How to Get Rid of Mice

Want to know how to get rid of mice? Here's our best list of techniques, everything from natural home remedies to store-bought live and kill traps.

How to get rid of mice
Photo: DSD

In their proper context, I actually like mice. They're admirable for their resiliency, hardiness, and resourcefulness. As fuzzy little mammals with squished-together facial features, they're adorable to the point of absurdity. And heck, they even provided inspiration to a certain cartoonist named Walt for the main mascot of one my favorite places on the planet.

Note, however, that context is everything. There's a strong line of demarcation between very cute and vermin, and that line is coterminous with the four walls of my house.

Read on for the full Curbly guide on how to get rid of mice!         

Nobody likes to cohabitate with mice. But whether you care to admit it or not, your home most likely has had a rodent visitor at one point or another. Since the weather turned chilly, you can practically see mice families unloading their little U-hauls and setting up housekeeping in the nooks, crannies and hollows of our walls. As long as a mouse can get his head through an opening, he can wriggle the rest of his body right on through. Not only do you have to catch them, you also need to deter and block them from entering.

Why Mice Are a Problem

Mouse showing sharp teeth
Photo: Hossam M. Omar

There's nothing newsworthy about how to get rid of mice in your home. But why, exactly, are they so dangerous to have scurrying between your walls?

Here are handful of reasons they're like little depth charges for your health:

1. Disease

Simply put, mice poop and peeA lot. And they don't hang out solo, so where one mouse decides to do its business, you can bet that many more will follow.

Direct contact with mouse droppings and urine can put you in contact with a whole slew of diseases like hantavirus—which at best, gives you flu like symptoms, and at worst, achieves its 38% mortality rate by filling your lungs with fluid (for some cheery off-hours reading, there's a longer list of diseases at CDC.gov). What's worse, it doesn't take much rustling around to crush up dried droppings and send the dust airborne straight into your nostrils.

2. Parasites

Mice aren't just bringing their toilets into your home, but also their parasites. Remember that little event called the Black Death that (conservative estimate) wiped out a quarter of the population of Europe in the Late Middle Ages? Yeah, that was a present from the fleas that rode the backs of rats. Rodent mites that give bedbug-style bitesticks that carry Lyme disease, and more. It ain't the Plague, but it ain't pleasant either.

3. Damage

Here's another thing mice do: they chew. Constantly, unceasingly, irrepressibly. In my research, I found there seems to be a bit of a debate on why they do it, whether because of sharpening their teeth or their search for nesting materials. Regardless, they macerate whatever comes in their path. In the wild, it's totally cool; but in your home, it can cause troubles, particularly of the chewed-wires-causing-electrical-fires variety.


How to Get Rid of Mice

There's a full spectrum of approaches toward dealing with how to get rid of mice that rises directly out of attitudes about animal welfare - from PETA on one end to pest control professional on the other. The purpose of this article isn't to convince you of either side, but to provide you with the most effective techniques and let you decide which ones you feel most comfortable with when deciding how to get rid of mice in your own home.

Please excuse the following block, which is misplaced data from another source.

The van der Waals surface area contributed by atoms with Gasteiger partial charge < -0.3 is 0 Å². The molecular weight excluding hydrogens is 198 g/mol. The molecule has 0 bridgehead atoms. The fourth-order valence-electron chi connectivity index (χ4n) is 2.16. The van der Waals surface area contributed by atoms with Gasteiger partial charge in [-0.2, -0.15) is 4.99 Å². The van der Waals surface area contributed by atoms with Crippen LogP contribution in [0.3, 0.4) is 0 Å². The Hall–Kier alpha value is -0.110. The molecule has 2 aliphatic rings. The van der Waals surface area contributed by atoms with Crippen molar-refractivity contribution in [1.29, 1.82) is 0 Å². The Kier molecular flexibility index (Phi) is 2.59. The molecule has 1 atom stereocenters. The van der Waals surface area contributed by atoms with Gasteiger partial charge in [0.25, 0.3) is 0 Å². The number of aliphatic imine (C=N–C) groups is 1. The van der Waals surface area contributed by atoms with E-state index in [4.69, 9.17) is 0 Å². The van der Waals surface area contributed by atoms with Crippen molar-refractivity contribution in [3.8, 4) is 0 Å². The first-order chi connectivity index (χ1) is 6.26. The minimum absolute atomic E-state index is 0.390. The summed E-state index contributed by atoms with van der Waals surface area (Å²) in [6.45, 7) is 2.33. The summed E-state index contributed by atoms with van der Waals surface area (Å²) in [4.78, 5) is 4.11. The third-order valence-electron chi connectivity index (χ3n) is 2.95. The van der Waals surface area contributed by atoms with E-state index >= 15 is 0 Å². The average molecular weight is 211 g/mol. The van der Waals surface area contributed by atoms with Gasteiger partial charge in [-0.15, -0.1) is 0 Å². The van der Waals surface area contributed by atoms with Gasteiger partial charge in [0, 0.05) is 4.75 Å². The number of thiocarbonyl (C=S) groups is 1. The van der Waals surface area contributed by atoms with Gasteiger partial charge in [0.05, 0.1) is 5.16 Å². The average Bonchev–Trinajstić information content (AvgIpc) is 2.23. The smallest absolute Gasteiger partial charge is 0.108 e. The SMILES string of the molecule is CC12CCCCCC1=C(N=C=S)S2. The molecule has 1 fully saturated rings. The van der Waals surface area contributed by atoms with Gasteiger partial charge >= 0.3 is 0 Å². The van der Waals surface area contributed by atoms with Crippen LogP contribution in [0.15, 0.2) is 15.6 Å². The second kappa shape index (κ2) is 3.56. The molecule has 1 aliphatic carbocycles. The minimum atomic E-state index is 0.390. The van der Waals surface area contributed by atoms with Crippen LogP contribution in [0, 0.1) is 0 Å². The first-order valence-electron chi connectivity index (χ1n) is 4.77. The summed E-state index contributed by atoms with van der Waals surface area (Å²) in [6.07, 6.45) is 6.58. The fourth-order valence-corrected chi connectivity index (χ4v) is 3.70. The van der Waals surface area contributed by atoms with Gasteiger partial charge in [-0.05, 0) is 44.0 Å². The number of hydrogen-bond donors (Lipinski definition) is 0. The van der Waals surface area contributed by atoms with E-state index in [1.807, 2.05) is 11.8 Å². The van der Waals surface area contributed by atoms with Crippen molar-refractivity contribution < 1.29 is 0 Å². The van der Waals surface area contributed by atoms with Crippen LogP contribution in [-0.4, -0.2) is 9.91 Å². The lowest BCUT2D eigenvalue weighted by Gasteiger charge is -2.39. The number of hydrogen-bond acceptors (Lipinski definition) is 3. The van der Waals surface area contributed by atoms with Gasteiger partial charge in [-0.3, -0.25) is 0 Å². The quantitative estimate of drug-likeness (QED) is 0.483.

1. Prevention

Cleaning brush
Photo: isorepublic.com

Keeping mice out of your home starts with minimizing their food sources. Mice will still show up uninvited to a spotless house, but a dirty kitchen is like leaving the door open, rolling out the red carpet and installing a fifty foot high sign stating MOUSE CONVENTION—ALL WELCOME—WE HAVE SNACKS in neon lettering.

On top of that, mice can squeeze into holes about the size of a dime, so make a careful inspection of your home's exterior and patch up all potential entry points. Look around the foundation of your house, and block all little cracks and crevices. Try blocking the holes with green scrubber pads, and stick steel wool in mouse holes. They have a hard time (and some hefty dental bills) if they try to chew through it.

There are a lot of deterrent ideas out there, from placement of uninviting smells like ammonia, cayenne pepper, and peppermint oil, but  their efficacy is dubious. If you want to give this method a try, douse cotton balls with peppermint oil or other obnoxiously-strong scents and place them around openings where  you suspect mice are entering.

Just remember, prevention is a supplement, so don't stress too hard about it. Mice are the colonists and homeowners are the redcoats. They're small, scrappy, and sneaky; you're big, slow, and blind. Their will to survive is greater than your will to push them away, and they'll run circles around you like Wesley fighting Fezzik.


2. No-kill elimination

So you've decided to let those little sinkers see another sunrise, just one away from the boundaries of your property. Your main objective: trapping and removal.

You have two basic options here for how to get rid of mice: 

  • DIY — Aluminum can covered in peanut butter, suspended on a coat hanger over a five gallon bucket, and you've got yourself an effective mouse trap like this dude.

A no-kill mouse trap

  • Store-bought — If the above is a little too reminiscent of the relatives who have vehicles on cinder blocks in the yard and wear camo to weddings, check out Havahart small mammal traps. They're inexpensive and come with good reviews.

(For my money, I like the look of the Havaharts, but I gotta say I'm intrigued by the peanut butter bucket.)

Just make sure you check your traps at least once daily, because mice have to eat constantly; otherwise, you're better off intentionally going for option #3. Also, once you've trapped your mouse, be sure to drop it off somewhere really far away from houses—like, drive it somewhere—or it's just going to pop right back in.


3. Humane extermination

If making a small dent in the world mouse population doesn't bother you, let's talk about the most humane way of dispatching your unwanted house guests. The main idea here is a quick kill—minimizing stress and avoiding suffering. 

That means NO glue traps. These cause a stressed-out mouse to struggle against the trap and eventually starve or suffocate to death, all while you have to listen to their tiny little screams of pain as they struggle to escape. It's agonizing and horrible. Just don't do it.

Additionally, avoid using poison when you ask yourself how get rid of mice. Why? Not because it doesn't work, but because it does. Here's what will happen: mouse ingests poison, mouse returns to home in the wall, mouse dies there, mouse rots there and your entire home smells like death in a way that you cannot eradicate.